2004 Denver Annual Meeting (November 7–10, 2004)

Paper No. 9
Presentation Time: 10:15 AM


SMITH, J. Travis and JACKSON, Jeremy B.C., Scripps Institution of Oceanography, Univ of California, San Diego, La Jolla, CA 92093-0244, j8smith@ucsd.edu

Numerous phyla exhibit parallel divergent evolution in larval ecology across the Isthmus of Panama. Patterns within the bivalve family Pectinidae based on species occurrences generally agree with other groups: egg size is smaller and larval duration is longer in the eastern Pacific than in the Caribbean. However, regional variation is much greater in the Caribbean. This begs the question of whether these interspecific patterns are due to differential representation of species within regions as a result of differing environmental conditions and species tolerances, or reflect intraspecific patterns of variation.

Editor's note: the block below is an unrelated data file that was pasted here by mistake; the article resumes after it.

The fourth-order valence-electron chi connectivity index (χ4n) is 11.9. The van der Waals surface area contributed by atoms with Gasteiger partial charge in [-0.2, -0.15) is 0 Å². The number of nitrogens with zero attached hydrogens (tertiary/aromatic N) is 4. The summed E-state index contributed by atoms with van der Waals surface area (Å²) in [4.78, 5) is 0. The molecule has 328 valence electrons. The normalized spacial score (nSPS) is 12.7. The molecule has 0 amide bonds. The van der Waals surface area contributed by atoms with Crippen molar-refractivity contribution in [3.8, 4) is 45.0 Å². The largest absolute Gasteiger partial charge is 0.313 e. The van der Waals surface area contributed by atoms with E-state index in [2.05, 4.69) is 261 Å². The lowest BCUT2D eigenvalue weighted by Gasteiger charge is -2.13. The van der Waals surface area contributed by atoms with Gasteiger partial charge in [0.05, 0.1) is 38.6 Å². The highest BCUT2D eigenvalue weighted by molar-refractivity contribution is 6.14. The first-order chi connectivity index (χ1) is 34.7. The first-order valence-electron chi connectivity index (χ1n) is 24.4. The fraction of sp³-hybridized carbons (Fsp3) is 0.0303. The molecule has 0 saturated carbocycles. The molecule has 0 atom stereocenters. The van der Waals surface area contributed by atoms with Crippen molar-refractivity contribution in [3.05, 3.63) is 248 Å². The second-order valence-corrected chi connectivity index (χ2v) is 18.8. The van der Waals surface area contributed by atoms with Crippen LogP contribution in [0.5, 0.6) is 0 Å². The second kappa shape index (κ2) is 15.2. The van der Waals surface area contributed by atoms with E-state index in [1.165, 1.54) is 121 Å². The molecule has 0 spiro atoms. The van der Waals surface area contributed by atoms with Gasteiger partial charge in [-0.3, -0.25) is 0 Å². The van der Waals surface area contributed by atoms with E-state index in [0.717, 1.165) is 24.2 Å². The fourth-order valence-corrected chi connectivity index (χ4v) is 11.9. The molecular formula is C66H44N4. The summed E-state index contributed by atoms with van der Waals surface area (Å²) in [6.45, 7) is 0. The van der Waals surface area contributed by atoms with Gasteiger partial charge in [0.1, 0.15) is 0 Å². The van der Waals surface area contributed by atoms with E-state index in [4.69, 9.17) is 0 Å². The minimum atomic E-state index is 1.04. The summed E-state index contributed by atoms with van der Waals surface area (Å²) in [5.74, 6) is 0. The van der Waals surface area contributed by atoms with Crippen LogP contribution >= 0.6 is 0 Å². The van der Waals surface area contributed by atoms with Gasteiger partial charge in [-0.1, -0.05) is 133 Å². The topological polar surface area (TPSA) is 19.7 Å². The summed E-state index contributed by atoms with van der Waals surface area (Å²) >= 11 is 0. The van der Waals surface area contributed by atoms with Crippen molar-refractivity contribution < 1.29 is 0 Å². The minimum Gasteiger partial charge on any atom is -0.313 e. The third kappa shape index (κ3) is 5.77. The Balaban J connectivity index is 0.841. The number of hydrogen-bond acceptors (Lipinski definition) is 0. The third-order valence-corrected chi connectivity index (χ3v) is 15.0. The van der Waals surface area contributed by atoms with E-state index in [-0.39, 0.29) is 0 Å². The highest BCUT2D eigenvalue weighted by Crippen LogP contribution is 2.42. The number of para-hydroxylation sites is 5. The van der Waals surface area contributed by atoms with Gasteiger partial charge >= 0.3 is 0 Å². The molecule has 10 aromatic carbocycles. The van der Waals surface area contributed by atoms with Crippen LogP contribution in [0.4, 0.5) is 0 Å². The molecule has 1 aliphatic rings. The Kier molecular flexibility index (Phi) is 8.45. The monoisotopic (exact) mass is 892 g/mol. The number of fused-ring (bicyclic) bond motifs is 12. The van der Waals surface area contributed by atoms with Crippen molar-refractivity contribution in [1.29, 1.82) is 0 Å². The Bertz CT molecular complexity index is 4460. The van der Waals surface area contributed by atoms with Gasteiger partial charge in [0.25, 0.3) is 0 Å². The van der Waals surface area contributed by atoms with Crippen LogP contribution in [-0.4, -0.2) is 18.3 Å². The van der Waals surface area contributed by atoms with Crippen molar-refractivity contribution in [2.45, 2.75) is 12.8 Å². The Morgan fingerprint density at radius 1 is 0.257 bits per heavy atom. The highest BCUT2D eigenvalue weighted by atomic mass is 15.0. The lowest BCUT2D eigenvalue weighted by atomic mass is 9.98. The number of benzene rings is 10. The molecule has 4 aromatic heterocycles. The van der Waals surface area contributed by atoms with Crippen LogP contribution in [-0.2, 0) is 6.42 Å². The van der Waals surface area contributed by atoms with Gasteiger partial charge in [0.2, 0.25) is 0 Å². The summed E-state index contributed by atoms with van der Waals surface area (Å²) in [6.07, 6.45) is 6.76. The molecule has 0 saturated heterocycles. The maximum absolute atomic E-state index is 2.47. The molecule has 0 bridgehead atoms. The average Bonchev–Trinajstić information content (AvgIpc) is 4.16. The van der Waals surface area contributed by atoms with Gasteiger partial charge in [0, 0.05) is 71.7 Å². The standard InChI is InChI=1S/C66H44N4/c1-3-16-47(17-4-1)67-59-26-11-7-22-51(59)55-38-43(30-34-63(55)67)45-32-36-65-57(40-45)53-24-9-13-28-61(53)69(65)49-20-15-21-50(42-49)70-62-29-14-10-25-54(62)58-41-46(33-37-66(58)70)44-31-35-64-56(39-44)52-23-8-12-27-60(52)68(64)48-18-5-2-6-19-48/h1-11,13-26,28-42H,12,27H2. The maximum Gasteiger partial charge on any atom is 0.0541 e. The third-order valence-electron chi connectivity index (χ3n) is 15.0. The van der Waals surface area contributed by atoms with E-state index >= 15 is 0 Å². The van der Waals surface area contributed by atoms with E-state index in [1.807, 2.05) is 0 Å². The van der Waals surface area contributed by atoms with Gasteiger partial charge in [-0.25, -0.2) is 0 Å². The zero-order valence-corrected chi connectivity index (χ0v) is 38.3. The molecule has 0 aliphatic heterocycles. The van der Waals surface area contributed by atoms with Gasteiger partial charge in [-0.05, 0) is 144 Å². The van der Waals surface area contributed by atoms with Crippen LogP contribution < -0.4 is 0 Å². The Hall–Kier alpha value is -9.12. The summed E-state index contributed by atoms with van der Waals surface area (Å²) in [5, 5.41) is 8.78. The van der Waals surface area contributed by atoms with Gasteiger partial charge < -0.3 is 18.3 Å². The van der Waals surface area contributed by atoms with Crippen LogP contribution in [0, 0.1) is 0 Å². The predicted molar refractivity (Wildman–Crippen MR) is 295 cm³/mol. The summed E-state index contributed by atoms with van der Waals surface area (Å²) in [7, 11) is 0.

We tested this by analyzing larval pII shell sizes within 8 species from the two oceans. The four Caribbean species exhibited higher variation in pII shell size than their congeners in the eastern Pacific. However, the strong interspecific environmental trend observed in the Caribbean was not observed in the intraspecific analyses. PII shell sizes of two of the four Caribbean species were significantly correlated with environmental conditions while the other two were not. Moreover, differences between oceans in larval shell sizes were much smaller relative to the interspecific pattern, though still significant between two of the four congeneric pairs. Our results support earlier studies that hypothesized within species variation should be relatively constant when compared to interspecific macroevolutionary patterns. Differences between regions and oceans are the result of differential representation in both abundance and occurrence of species, compounded by lower levels of within species variation.